P. tenuis (aka meningeal worm, M-worm, or brain worm) is a parasitic nematode (roundworm) that, when accidentally ingested by an aberrant host (alpaca, llama, sheep, and goat), can cause serious neurologic disease and/or death. The infective parasite travels to the spinal cord (meninges) and sometimes the brain, causing inflammation and damage to the nerves. It can take 30-60 days from ingestion of infective stage larvae to the appearance of symptoms. Some neurological signs may include a wobbly hind end, inability to stand, stumbling, circling or head tilt, etc.
(Aberrant host is an accidental or dead-end host, which means that they do not spread infective larvae, and cannot give M-worm directly to another pasture mate)
Non-infective, L1 larvae are carried and shed by a definitive host, the White-Tailed Deer (WTD). Nearly 80% of deer in our region shed this larva through their feces but are asymptomatic. Gastropods (snails & slugs) subsequently pick up the L1 larva from WTD feces. The L1 larvae develop into the infective, L3 stage within the gastropod.
Aberrant hosts become infected by ingesting the gastropod themselves, or food contaminated by the gastropod’s mucus trail. The gastropod must have the infective, L3 stage larva to cause disease in your herd.
It is possible for your animal to recover from P. tenuis if it is caught early and treated aggressively. Treatment consists of deworming and strong anti-inflammatory medications, and some extra TLC, especially if your animal is unable to stand. Unfortunately, as prey animals, our alpacas, llamas, sheep, and goats don’t often show signs of disease to their caregivers until it is too late. Be observant! Prevention truly is best practice!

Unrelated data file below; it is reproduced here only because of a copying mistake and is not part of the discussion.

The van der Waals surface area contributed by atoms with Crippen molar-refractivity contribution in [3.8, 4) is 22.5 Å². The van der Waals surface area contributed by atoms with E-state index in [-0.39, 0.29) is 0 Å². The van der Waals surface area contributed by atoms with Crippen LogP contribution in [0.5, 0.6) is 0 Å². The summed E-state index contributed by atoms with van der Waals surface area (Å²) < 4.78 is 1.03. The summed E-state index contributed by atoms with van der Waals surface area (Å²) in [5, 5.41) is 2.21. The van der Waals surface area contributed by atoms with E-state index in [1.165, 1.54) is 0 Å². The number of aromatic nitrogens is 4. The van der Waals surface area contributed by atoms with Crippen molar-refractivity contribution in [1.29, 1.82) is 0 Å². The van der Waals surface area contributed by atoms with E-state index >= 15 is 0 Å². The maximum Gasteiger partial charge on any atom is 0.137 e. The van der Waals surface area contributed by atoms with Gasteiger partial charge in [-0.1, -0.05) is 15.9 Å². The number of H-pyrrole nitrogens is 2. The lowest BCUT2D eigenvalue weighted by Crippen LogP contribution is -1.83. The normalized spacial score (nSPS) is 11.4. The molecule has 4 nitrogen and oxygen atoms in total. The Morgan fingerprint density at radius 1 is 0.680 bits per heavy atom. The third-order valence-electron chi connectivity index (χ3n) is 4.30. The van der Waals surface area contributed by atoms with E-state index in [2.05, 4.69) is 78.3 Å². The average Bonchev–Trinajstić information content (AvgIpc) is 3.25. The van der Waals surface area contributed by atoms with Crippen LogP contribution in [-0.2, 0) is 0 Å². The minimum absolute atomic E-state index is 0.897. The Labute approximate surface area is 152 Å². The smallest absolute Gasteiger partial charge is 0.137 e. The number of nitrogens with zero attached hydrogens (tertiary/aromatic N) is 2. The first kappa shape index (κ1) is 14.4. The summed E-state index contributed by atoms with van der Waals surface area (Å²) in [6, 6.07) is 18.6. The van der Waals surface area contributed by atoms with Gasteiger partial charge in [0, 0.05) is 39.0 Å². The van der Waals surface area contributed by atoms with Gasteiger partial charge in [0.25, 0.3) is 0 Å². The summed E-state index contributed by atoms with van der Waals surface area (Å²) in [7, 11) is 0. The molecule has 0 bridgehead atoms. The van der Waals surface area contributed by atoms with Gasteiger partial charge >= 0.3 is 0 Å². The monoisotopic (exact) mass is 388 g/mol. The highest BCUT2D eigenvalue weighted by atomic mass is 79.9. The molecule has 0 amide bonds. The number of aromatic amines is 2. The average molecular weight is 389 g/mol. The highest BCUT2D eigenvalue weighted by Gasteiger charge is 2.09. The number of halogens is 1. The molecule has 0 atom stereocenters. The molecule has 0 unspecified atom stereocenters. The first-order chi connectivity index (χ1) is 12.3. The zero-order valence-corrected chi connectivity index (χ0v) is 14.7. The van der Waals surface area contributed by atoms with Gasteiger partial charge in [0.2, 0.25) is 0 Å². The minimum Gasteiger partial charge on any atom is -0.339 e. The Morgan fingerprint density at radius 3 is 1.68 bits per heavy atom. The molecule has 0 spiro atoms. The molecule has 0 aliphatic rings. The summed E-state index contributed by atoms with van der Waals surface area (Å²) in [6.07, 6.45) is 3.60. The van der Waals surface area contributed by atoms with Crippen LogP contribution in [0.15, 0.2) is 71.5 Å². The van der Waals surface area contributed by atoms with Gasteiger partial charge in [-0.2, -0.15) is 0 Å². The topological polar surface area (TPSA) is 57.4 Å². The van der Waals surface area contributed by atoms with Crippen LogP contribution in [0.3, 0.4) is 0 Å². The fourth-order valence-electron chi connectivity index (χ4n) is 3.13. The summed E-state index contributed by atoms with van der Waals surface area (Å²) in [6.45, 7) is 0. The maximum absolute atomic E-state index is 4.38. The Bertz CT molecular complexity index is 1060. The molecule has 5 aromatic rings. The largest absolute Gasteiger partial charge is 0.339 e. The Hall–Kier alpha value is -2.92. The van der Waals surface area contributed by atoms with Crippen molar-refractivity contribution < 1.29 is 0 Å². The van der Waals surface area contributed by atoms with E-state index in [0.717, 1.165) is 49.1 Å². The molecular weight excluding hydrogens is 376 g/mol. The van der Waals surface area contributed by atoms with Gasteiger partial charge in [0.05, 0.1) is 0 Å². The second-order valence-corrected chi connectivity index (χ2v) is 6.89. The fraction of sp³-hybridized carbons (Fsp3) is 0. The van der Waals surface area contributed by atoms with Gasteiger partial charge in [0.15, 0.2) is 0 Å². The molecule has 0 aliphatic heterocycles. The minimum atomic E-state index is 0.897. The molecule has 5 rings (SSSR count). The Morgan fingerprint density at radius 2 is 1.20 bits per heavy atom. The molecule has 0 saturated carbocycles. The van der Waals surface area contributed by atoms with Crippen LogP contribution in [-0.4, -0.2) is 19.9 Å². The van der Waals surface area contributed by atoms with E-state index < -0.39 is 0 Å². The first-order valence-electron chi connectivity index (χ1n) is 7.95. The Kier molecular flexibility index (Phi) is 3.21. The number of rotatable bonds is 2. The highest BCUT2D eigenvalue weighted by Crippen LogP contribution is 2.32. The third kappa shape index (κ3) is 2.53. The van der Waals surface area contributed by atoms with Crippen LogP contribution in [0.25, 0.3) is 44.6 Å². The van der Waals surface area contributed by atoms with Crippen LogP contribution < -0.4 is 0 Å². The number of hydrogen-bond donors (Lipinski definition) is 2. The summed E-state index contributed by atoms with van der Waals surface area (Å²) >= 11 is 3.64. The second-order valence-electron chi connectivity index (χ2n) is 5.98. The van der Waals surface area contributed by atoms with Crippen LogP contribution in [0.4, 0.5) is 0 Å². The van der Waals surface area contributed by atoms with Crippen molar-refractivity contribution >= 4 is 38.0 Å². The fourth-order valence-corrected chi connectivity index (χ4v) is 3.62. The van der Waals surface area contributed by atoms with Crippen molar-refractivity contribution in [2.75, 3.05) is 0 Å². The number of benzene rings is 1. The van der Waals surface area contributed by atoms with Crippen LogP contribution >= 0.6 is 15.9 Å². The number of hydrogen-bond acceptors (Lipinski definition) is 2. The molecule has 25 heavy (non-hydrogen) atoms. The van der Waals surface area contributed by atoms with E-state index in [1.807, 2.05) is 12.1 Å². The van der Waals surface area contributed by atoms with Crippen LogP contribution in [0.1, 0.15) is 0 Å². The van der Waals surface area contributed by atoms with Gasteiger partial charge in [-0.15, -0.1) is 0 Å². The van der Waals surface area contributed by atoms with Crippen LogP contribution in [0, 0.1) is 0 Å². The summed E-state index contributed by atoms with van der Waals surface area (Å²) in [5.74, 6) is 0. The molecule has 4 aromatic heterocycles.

The best way to prevent P. tenuis is to use the lifecycle against itself! This means making your property unwelcoming to deer and snails & slugs.
- Remove or reduce food sources for deer
- Install deer fencing
- Remove leaf litter & brush that snails & slugs take cover under
- Keep your animals on a well-drained pasture, especially during times of heavy rain
- Remove standing water
- Place a gravel path along the outside of pasture fence lines, to reduce gastropod traffic
- Do not plant gardens close to pastures
Lastly, EquidDoc veterinarians are happy to help you create a farm plan and prophylactic deworming protocol if P. tenuis exposure is a concern. Call EquidDoc @ 508-885-4205 or email firstname.lastname@example.org if you have questions or concerns regarding P. tenuis and your farm!